It is a common practice to cryopreserve hematopoietic stem cells prior to auto-SCT. Stem cell centers target the harvest of around 3–5×106/kg CD34+ cells per transplant prior to auto-SCT. Many centers also cryopreserve immunocompetent donor cells for enabling DLIs to be received after allo-SCT, because it may be difficult to locate the donor and mobilize stem cells from the donor when DLI needs to be performed urgently. When a transplant center mobilizes, cryopreserves, and stores stem cells, three possible outcomes emerge: all the SCUs are reinfused into the patient; a part of the stored SCUs is used; or none of the stored SCUs are used. If the SCUs remain entirely or partially unused, an unresolved question arises regarding the duration for which the unused SCUs should be stored.

Non-Hodgkin's lymphoma (NHL), Hodgkin's lymphoma (HD), and multiple myeloma (MM) remain the main indications for auto-SCT [6]. A second autologous stem cell transplantation procedure conducted after relapse is considered to be a standard practice in patients with multiple myeloma, while tandem transplants are less common at present [789]. A few experts also advocate a second auto SCT/tandem auto-SCT for relapsed/refractory HD [410]. Similarly, stem cell rescue following high-dose MIBG therapy prolongs survival in patients at high risk for neuroblastoma who relapse after auto-SCT [5]. Because of these reasons, if SCUs remain at the transplant center after the first auto-SCT, it may be considered unethical to discard them as long as the patient is alive [11].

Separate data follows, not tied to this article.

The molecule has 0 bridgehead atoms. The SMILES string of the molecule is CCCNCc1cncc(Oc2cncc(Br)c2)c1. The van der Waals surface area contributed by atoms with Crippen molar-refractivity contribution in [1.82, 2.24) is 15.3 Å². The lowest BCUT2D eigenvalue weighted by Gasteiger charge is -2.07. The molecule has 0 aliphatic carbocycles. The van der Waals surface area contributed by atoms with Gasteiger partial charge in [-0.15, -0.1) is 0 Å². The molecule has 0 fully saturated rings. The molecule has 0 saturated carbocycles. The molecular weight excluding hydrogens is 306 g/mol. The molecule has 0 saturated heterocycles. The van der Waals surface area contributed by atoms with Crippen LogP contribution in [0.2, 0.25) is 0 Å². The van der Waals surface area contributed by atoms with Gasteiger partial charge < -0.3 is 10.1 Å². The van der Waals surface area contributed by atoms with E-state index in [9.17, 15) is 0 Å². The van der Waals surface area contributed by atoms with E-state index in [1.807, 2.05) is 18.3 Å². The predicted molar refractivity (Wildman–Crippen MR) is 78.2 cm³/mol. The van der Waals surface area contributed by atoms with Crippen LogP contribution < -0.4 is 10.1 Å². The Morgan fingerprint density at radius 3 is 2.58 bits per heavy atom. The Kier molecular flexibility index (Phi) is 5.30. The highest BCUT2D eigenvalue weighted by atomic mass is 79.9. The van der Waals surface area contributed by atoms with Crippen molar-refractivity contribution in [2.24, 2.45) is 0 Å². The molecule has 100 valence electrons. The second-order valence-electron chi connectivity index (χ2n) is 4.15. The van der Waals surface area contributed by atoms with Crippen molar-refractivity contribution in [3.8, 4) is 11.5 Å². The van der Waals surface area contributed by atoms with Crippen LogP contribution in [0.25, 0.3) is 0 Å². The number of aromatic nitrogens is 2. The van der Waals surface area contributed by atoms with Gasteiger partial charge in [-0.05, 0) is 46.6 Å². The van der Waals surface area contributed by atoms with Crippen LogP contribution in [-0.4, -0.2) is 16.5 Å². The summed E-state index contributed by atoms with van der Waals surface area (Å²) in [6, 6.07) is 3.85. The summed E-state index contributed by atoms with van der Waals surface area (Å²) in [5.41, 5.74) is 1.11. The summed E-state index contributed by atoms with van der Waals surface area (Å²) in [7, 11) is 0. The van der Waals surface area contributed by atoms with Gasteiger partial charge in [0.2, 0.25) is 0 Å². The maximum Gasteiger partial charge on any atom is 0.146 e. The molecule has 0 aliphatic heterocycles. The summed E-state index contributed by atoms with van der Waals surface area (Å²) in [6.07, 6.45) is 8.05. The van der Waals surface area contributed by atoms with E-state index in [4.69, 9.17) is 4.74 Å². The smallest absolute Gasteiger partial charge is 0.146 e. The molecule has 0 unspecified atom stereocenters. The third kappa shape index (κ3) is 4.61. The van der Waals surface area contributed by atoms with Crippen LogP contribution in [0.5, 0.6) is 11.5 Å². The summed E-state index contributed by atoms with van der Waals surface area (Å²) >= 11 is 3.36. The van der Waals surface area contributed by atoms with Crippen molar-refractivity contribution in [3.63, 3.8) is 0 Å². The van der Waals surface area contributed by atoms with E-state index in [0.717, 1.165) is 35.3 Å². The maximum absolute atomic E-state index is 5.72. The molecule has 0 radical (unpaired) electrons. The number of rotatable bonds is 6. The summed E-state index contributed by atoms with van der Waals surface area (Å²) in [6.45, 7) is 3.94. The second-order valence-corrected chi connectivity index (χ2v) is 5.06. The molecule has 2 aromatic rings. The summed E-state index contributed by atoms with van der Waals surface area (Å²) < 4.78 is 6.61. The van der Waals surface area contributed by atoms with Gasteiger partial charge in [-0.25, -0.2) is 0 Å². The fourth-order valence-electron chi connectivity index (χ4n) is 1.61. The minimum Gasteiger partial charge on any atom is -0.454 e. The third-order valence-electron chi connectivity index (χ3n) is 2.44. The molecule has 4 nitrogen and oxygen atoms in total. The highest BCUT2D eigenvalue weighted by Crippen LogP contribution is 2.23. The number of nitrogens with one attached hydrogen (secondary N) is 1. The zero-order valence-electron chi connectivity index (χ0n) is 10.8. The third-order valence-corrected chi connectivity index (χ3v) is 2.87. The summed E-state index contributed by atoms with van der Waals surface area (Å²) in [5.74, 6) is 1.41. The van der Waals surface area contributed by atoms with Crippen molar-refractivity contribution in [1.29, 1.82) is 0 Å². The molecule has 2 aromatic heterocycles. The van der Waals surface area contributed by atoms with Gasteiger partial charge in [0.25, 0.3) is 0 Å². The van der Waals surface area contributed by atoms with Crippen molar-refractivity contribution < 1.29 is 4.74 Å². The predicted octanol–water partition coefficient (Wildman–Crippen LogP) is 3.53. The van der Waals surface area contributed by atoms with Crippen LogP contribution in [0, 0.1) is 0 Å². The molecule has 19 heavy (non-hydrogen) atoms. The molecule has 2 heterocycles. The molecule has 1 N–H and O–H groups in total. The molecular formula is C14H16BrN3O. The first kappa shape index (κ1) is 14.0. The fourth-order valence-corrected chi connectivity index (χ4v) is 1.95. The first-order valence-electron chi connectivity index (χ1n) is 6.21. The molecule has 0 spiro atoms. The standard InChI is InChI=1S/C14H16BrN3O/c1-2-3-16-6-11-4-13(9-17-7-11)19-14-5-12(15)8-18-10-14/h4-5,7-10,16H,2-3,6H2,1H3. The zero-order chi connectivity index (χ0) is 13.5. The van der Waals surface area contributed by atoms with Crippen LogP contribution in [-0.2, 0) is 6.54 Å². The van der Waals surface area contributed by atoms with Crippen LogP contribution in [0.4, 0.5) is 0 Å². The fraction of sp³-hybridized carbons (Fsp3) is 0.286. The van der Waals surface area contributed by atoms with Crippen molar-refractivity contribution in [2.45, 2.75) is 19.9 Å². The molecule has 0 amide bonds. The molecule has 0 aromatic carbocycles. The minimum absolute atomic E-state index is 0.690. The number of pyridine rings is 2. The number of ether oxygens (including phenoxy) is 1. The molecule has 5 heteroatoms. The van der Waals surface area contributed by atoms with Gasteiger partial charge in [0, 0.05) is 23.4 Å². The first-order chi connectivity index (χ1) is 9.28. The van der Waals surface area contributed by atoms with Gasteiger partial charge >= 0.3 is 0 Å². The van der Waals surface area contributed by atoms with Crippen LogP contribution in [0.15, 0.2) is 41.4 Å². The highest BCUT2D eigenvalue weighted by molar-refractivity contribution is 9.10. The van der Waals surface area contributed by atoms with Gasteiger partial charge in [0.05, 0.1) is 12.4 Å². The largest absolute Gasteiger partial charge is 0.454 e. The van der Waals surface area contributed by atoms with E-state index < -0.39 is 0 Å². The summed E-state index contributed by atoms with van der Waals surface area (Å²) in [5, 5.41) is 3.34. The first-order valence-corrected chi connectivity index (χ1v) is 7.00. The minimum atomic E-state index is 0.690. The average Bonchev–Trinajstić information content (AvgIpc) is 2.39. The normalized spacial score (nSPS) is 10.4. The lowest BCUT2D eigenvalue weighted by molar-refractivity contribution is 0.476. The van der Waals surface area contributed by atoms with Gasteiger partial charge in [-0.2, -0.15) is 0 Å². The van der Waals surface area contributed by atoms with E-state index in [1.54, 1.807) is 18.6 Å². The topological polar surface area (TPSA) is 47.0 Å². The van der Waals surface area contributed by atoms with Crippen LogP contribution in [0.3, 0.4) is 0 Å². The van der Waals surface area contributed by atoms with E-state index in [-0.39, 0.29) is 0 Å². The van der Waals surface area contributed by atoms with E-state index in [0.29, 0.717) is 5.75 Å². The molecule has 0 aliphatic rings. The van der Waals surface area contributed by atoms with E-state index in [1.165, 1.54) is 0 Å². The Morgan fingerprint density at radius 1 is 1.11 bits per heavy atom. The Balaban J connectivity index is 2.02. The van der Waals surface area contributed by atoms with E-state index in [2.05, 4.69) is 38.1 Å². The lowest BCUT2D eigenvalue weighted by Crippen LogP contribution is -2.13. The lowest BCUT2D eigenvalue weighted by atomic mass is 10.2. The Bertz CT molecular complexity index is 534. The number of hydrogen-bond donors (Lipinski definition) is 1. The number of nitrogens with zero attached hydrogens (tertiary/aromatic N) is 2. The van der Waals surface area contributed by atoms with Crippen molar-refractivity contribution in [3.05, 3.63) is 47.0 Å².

In our series of 239 patients, in whom stem cell apheresis was done prior to auto-SCT (Table 1), 12.5% of patients never underwent transplantation because of disease progression/death during the waiting period, 28% of patients underwent auto-SCT and they received all the cryopreserved SCUs, and 59% of patients only partially received their SCUs. When compared with large series of patients studied in Europe, the ratio of infused to stored stem cells was lower in our series [11]. In other words, we had a higher percentage of unused SCUs. Nearly 40% of SCUs collected prior to auto-SCT remained in our blood bank, with a second infusion being done only in 4 myeloma patients.